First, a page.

JENSEN (1/26/17): This column will attempt to address the several hundred emails (and an untold number of social media posts) to my office and NPR's Audience Services department that were harshly critical of NPR's policy. I've included a representative sampling of listener letters below. They and others used words like "shocked," "appalled," "horrified," "cowardice," "sanctimonious," "timid" and "complicit." ...Should Kelly have referred to Trump's statements as "lies?" For unknown reasons, she had looked up the word in a dictionary after the complaints rolled in.
The policy, in brief, is to largely avoid using the word "lie." As NPR's national security correspondent Mary Louise Kelly said Wednesday, the Oxford English Dictionary defines a "lie" as "'a false statement made with intent to deceive.' Intent being the key word there—without the ability to peer into Donald Trump's head, I can't tell you what his intent was. I can tell you what he said and how that squares—or doesn't—with fact..."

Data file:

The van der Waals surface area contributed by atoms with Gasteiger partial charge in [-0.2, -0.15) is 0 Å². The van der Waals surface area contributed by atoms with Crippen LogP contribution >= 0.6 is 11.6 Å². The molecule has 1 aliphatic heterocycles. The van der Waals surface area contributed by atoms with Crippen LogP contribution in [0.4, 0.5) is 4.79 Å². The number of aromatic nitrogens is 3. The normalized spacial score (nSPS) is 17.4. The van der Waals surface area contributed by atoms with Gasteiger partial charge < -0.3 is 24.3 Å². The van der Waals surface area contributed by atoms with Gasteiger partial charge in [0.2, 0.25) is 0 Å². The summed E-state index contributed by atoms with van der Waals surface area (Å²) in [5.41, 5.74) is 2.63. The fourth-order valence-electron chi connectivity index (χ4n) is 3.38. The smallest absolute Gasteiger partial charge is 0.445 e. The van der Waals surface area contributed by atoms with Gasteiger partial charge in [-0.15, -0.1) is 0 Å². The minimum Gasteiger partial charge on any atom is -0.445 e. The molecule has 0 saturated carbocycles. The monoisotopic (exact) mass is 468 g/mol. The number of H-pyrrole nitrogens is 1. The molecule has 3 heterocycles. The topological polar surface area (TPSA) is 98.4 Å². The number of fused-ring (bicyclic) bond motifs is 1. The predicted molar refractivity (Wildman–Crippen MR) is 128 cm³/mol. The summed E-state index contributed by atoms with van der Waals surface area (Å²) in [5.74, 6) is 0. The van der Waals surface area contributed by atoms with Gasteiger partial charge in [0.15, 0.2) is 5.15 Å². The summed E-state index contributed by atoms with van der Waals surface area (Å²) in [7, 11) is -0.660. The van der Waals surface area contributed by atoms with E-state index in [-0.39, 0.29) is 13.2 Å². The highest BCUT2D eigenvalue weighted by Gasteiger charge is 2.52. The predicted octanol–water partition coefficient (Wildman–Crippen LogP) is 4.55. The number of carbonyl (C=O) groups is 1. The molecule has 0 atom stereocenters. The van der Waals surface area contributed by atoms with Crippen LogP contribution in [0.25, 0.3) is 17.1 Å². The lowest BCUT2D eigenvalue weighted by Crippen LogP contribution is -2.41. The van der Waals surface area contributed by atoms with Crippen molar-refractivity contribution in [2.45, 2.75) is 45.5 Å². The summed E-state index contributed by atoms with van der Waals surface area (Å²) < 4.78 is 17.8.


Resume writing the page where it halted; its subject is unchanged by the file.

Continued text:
Michael Oreskes, NPR's head of news, added this: "Our job as journalists is to report—to find facts, establish their authenticity and share them with everybody. And I think that when you use words like lie, it gets in the way of that."
On the basis of what Kelly found, she stood behind her original choice of words. She said she didn't feel she could say, as a matter of fact, that the groaners in question were lies.
In several venues, Oreskes had offered a second reason for "largely avoiding" the use of that word. In response, the emails poured in, using other evocative words like "appalled," "horrified" and "complicit."